In just a few weeks, Yolo County’s poorest families will begin receiving a monthly stipend that will aim to lift them up and out of poverty thanks to a universal basic income pilot project.
Approved by the Board of Supervisors last year, the two-year program will provide prepaid cash cards to 54 families throughout the county who are participating in the CalWORKS housing support program and have at least one child under the age of six.
The cash aid, which can be used for any purpose, will average between $1,200 and $1,500 monthly per family, depending on family size and other sources of income, and will raise the participating families’ income level to $1 above the California Poverty Measure threshold.
The support these families are already receiving through CalWORKS includes cash aid, food stamps, Medi-Cal benefits, job supports and more.
But the current maximum CalWORKS grant for a family of four with no other income is $1,122 monthly, or $26,928 over 24 months.
The California poverty threshold for a family of four is $61,776 over two years.
“This demonstrates the really low amounts of CalWORKS benefits we give to these families to get back on their feet,” said Nolan Sullivan, interim director of Yolo County’s Health and Human Services Agency.
“What we will do is give them a monthly payment that will put them one dollar above that $61,000 mark,” Sullivan told a joint meeting of city and county officials last week.
“Every family will be a little different. Some of them have earned income, some of them have other benefits, but we will be making sure that all of the families get at least that one dollar above that CPM, which is really revolutionary.”
The families will continue to receive their other benefits, “they’ll just finally have enough money to not be living under the crushing weight of poverty,” said Sullivan.
Poverty remains a huge issue locally, with the Public Policy Institute of California reporting last year that Yolo County has the highest poverty rate in the state at 20.9 percent.
“As of July, we have the deepest poverty in California,” confirmed Sullivan.
The effort to target child poverty, in particular, began with First 5 Yolo, which approached the county about investing $100,000 in First 5 funds into a universal basic income program.
Other funding sources followed, including a $250,000 grant from Sutter Health Foundation; $150,000 from the state’s Office of Child Abuse Prevention; and $500,000 in the county’s cannabis tax revenue.
The total program cost is about $2.5 million over the two years of the pilot project and an additional $760,000 is needed, “so we’re looking for other funding partners,” said Sullivan.
But the program will launch nonetheless on April 1, when the pre-paid cards will go out to participating families.
A two-year study of the effort by UC Davis researchers will run concurrently with the two-year pilot project.
Those researchers, from the Center for Regional Change, as well as county staff, will be conducting interviews with families, collecting data and more in a comprehensive study on the benefits of the additional income for these families.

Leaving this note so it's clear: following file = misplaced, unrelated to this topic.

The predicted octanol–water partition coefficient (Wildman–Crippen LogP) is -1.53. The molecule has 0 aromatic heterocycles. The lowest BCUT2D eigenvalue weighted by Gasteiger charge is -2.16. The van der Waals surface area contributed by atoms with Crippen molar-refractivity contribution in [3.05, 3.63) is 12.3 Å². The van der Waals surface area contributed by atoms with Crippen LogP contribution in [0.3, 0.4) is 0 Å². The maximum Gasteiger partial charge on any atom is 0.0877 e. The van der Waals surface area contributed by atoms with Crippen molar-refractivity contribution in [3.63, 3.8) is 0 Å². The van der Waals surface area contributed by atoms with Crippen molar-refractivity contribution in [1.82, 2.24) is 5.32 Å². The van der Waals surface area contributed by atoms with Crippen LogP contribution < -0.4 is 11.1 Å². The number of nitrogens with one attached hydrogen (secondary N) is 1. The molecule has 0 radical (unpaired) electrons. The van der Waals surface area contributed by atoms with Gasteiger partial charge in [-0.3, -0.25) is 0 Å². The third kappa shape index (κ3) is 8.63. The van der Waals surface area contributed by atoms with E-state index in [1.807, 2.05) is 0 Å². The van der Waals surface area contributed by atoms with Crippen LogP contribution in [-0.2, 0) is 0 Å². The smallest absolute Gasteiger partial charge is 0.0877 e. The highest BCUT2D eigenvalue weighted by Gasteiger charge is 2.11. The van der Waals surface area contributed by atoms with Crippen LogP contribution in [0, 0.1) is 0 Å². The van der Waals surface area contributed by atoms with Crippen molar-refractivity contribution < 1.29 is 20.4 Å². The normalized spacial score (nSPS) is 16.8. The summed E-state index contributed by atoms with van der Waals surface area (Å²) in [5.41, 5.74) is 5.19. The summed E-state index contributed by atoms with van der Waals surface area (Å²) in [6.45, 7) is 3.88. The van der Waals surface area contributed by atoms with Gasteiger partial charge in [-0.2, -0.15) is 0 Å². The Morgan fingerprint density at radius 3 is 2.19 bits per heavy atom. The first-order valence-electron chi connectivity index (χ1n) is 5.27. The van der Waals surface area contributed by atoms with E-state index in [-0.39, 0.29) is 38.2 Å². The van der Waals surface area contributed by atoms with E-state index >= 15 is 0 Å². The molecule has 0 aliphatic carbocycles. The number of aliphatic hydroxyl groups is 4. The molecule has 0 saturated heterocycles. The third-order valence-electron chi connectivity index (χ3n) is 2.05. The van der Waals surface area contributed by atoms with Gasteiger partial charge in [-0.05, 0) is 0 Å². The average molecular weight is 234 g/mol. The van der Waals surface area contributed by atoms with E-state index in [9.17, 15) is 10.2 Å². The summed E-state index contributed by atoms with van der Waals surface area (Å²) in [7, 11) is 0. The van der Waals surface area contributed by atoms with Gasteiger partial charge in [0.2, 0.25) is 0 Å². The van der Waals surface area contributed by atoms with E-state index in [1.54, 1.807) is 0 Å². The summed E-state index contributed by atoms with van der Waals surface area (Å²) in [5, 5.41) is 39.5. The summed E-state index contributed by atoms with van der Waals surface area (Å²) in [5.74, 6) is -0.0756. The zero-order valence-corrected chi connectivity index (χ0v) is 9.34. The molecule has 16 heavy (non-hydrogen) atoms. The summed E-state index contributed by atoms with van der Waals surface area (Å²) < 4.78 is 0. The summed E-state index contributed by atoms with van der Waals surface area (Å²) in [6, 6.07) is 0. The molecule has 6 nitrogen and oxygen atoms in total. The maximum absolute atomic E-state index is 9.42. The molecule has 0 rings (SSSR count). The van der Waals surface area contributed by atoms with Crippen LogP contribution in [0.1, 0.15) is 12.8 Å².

Evaluation of the pilot project will include measuring parents’ education and/or career attainment during the pilot as well as the physical and mental health of parents and children.
Studies of other universal basic income programs have shown promise.
The Stockton Economic Empowerment Demonstration (SEED), for example, began in early 2019 by providing 130 residents making less than the city’s median income with up to $500 a month with no strings attached.
University researchers who evaluated the program found that nearly 40 percent of tracked spending went to food, but the money also covered transportation, utilities, healthcare, debt and more.
Sullivan noted that the amount of money being given to Yolo County families through the pilot project will be several times the amount given through the SEED program, “literally pulling these 54 families above the poverty line.
“So it’s not just a stipend,” he said. “It actually brings them out of poverty for their two-year period of time.”
Sullivan said the 54 families in the program are spread out across the county.
As for the need for additional funding, Supervisor Don Saylor of Davis said, “we are shopping the program to potential donors, contributors, partners to assist with the financial cost of this.”
It is a bit unusual, Saylor said, “the idea that public assistance would help bring people out of poverty, not just keep them in poverty with no hope really of escaping it.
“It’s hard work to be poor and it’s expensive and to be able to have a little break, two years where your circumstances are just a tad better, will allow for being able to improve your educational background, your investment in yourself, your investment in your children, job development … it’s just an incredible opportunity to reduce stress,” he said.
“And that reduction in stress will benefit the lives of the children in the household that will benefit generations to come.
“This is a phenomenal program,” Saylor added. “I’m really excited about it.”
Supervisor Jim Provenza of Davis agreed.
“What’s great about his pilot project is we’re going to actually take a look at what happens if you actually provide enough money to meet the basis needs,” he said.
“One of the frustrations is that whatever program you have, or whatever opportunities you provide for poor people, they never have enough money, and if you don’t have enough money, it’s hard to take advantage of the other things.”